I've been looking over my 3-4 team (lost by 4 points to an unbeaten team last week) and asking myself how I can get better. To update you on that, I have made a few more Add/Drop moves, including adding 1B Eric Hosmer before anyone else could (Dang, it feels good to be a gambler!) and I dropped C/1B Mike Napoli to add some depth to my Starting pitching. I'm also told that I've added 1B Justin Smoak to my team, in place of Mitch Moreland, who sorta wore out his welcome. Seems like forever ago that I made that move, but nonetheless, I've been pleased with that move. * edit - Further update, I have since dropped Smoak. First Basemen are proving easy to come by at his skill level. *
Which brings me to this point...looking over my last article and how good I think my team looks overall, save for a couple spots, I've realized that there is a key strategy I must put in play here. I think this applies to any sort of league that doesn't have a whacked-out scoring system. Do your best to get points from every position every day.
Thank you Captain Obvious! Should we try outscoring our opponents on a weekly basis too?
First off, I don't like your tone. Secondly, I've been looking at the basic “draft offense first” strategy from one perspective. It's a view that says you can rely on points from your offense primarily day-in and day-out, and you can get pitching that is halfway decent later on. However, there is another view I'm finding now. If you can load up on offensive studs, you can use your bench on Starting Pitching. Have at least one SP for every day, and you'll set yourself up nicely. In my case, I have a total of 3 bench spots. Ideally, I'd put three pitchers in those spots each day. If I have a SP in a RP spot, like Philip Humber for example, even better. He'll probably score more points for me than a #4 RP would. So with 5 SP spots available, 3 bench, 1 RP spot dedicated to a worthy SP who happens to qualify as a RP, I can get 9 pretty good SP options total. I only have 7 SP's right now, which presents the basic subject of this article...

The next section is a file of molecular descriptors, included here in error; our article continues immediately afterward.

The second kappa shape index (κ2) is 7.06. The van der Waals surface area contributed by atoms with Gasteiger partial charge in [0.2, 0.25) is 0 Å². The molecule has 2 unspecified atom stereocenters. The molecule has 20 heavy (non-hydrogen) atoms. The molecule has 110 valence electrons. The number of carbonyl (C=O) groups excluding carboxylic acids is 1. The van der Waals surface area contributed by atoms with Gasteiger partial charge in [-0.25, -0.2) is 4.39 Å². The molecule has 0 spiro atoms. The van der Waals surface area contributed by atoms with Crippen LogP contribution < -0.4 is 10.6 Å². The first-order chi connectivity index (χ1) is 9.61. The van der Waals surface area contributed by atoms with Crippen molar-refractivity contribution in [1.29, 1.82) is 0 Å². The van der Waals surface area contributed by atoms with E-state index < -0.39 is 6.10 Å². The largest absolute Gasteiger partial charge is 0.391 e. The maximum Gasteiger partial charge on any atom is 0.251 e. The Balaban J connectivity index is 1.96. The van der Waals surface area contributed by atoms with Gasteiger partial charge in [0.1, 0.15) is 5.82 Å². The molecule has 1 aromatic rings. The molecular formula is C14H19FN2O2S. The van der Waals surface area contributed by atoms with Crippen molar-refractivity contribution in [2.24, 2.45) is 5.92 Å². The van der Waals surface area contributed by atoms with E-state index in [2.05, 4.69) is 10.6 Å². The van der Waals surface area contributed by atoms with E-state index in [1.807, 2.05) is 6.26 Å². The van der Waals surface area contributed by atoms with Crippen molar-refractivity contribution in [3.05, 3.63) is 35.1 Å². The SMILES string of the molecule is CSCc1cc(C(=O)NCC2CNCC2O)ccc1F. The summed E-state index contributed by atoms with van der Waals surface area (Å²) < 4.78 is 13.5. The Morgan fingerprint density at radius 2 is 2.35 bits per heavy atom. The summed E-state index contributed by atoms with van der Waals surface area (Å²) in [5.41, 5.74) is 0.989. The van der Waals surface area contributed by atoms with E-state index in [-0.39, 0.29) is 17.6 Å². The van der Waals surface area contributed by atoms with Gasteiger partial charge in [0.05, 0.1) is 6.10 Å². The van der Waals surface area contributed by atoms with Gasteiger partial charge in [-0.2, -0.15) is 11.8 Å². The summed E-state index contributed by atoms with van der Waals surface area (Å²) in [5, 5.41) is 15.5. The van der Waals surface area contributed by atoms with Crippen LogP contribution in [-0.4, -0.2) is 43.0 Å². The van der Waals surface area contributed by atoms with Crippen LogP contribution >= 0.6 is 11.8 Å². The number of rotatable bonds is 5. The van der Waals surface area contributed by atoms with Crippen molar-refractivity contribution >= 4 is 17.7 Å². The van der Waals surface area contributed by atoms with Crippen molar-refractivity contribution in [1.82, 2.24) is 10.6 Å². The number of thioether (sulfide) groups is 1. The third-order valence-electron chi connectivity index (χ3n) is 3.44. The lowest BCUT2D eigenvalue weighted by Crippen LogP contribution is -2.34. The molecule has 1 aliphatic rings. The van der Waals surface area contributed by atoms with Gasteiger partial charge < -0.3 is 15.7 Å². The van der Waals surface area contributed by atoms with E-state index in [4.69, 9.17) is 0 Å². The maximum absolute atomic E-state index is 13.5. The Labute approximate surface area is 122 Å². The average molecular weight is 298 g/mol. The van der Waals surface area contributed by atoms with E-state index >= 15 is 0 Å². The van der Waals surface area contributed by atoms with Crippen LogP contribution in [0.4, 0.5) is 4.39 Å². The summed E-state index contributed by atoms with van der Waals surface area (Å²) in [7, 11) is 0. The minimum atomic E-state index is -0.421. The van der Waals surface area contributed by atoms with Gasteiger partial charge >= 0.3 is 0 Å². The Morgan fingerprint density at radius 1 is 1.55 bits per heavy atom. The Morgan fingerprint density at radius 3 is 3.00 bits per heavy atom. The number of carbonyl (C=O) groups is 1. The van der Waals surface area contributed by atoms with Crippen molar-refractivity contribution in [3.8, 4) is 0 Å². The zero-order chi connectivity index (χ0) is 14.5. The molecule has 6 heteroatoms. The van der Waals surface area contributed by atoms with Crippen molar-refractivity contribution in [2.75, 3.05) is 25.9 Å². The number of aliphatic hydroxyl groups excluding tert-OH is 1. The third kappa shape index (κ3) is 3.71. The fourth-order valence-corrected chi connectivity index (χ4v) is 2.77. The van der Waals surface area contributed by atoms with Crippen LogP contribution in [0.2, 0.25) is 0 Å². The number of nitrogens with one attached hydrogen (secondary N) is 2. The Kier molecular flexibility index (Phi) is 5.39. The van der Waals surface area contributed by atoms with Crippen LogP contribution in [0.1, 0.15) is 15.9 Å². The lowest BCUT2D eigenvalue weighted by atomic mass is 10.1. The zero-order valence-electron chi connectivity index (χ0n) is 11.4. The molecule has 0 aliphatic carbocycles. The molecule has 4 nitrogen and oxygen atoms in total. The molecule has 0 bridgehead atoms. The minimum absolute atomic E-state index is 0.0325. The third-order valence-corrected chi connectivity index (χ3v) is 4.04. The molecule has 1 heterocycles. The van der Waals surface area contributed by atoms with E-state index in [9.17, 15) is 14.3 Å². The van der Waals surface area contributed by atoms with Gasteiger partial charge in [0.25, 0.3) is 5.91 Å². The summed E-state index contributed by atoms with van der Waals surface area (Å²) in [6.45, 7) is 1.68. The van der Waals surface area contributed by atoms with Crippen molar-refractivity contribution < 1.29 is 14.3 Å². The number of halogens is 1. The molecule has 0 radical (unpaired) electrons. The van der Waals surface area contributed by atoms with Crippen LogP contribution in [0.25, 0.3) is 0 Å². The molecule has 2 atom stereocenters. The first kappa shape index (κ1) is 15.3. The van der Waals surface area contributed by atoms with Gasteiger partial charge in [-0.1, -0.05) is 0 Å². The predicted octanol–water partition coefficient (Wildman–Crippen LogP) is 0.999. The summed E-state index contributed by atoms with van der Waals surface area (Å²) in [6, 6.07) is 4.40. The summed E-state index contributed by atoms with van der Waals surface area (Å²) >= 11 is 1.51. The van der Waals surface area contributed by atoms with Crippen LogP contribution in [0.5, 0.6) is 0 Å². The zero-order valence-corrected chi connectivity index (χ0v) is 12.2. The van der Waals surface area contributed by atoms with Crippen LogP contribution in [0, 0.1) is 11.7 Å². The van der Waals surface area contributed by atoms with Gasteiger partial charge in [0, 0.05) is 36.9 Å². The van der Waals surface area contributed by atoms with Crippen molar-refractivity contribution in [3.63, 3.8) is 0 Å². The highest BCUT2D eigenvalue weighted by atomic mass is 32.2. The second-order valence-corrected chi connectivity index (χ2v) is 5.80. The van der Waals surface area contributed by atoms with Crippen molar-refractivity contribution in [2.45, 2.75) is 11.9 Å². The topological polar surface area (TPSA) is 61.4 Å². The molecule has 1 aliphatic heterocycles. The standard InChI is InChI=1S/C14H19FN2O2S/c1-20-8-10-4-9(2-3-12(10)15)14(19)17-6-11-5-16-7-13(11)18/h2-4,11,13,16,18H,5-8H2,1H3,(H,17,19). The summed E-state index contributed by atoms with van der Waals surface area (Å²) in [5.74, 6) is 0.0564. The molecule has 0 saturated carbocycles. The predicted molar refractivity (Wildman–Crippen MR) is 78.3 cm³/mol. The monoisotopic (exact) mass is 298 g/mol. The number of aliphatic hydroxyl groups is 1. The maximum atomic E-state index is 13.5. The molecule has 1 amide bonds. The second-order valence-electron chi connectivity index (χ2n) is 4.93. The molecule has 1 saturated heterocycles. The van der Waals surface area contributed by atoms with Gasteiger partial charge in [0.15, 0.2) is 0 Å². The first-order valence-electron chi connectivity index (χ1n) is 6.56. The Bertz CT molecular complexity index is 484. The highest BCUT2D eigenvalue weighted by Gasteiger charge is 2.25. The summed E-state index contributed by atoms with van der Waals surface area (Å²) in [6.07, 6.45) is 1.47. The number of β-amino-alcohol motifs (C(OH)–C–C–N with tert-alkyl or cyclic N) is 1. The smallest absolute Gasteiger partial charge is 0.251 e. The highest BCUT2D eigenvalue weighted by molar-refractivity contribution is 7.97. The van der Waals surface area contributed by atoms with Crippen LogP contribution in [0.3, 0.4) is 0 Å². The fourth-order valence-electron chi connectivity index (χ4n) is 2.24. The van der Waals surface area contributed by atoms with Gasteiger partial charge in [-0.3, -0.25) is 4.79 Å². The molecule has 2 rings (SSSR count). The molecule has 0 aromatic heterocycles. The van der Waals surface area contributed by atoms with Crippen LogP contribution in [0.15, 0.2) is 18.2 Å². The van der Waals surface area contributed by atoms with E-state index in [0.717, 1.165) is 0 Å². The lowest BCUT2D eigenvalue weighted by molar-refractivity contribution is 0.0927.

I've identified my weak spots in the field. SS is fairly weak, and 1B has been improved with Smoak and Hosmer *Edit – again, dumped Smoak *. I feel very good about my guys overall. The trick for me is, improve the weak spots by dealing off the excess position players. A guy like Chipper Jones is great trade bait for me, but is he and a high-scoring OF like Jeff Francoeur or one of those First Basemen mentioned earlier enough to land me a top 1B like Adrian Gonzalez or SS Troy Tulowitzki?
The answer is apparently “no”, although it could be that the people I'm talking with aren't paying attention to their teams. Or they all started reading my articles.
The basic trade logic I've come up with in fantasy ball states that you generally want to be receiving the best player in the deal. If you can improve in multiple spots by trading away the best player in the deal, that may be acceptable, but trading strictly for depth is a bad idea. If I'm trading away the best player, either I have another deal in mind that I'm going to make immediately after or I think my opponent is overpaying for what he's getting. Based on that principle, I can only conclude that Shortstop is SO shallow this year, that nobody wants to trade off their starter/depth.
So what is a guy supposed to do? I'm willing to greatly upgrade an opponent at 2, heck maybe 3 positions to get one guy, and we can't get something worked out? Well, this means I'll have to modify my plan, and it's a plan you n00bs may want to keep in mind.
I'll get into this in my next piece, but the bottom line is taking your weaker SP's, who may still be pretty good, and dropping them in favor of pitchers who can help you now. Say you've got Bud Norris pitching on Monday. Fine pitcher, but he's useless to you on Tuesday. In fact, he may be useless until Saturday, save for a relief appearance in a crazy-long game. Maybe you find Travis Wood in the free agent pool, and he pitches Tuesday. Why not snag him before the action starts up on Tuesday? Like I said, I'll get more into this idea next time.
I've said before that I favor trades when making a move. Unfortunately, that's not always practical, as you have to count on hyenas and yahoos in your league cooperating with you. Out of the 60 moves or so that I've made, exactly 0 have been trades.
* Edit – I would like to clarify that my worthy opponents are neither “hyenas” nor “yahoos.” They are, in fact, wonderful people who are all bigger than I am, and despite the fact that they could probably beat me up if they wanted to, they are charitable sort who would let someone like me call them names and then have a chance to retract those statements at a later time, lest I be pummeled with, and I'm quoting here, “Biblical proportions of pain.” As I am familiar with the epic destructiveness depicted in the Bible, I choose to retract the statements made about my opponents. Why? Because I had nothing to close this article with, so I opted to be silly.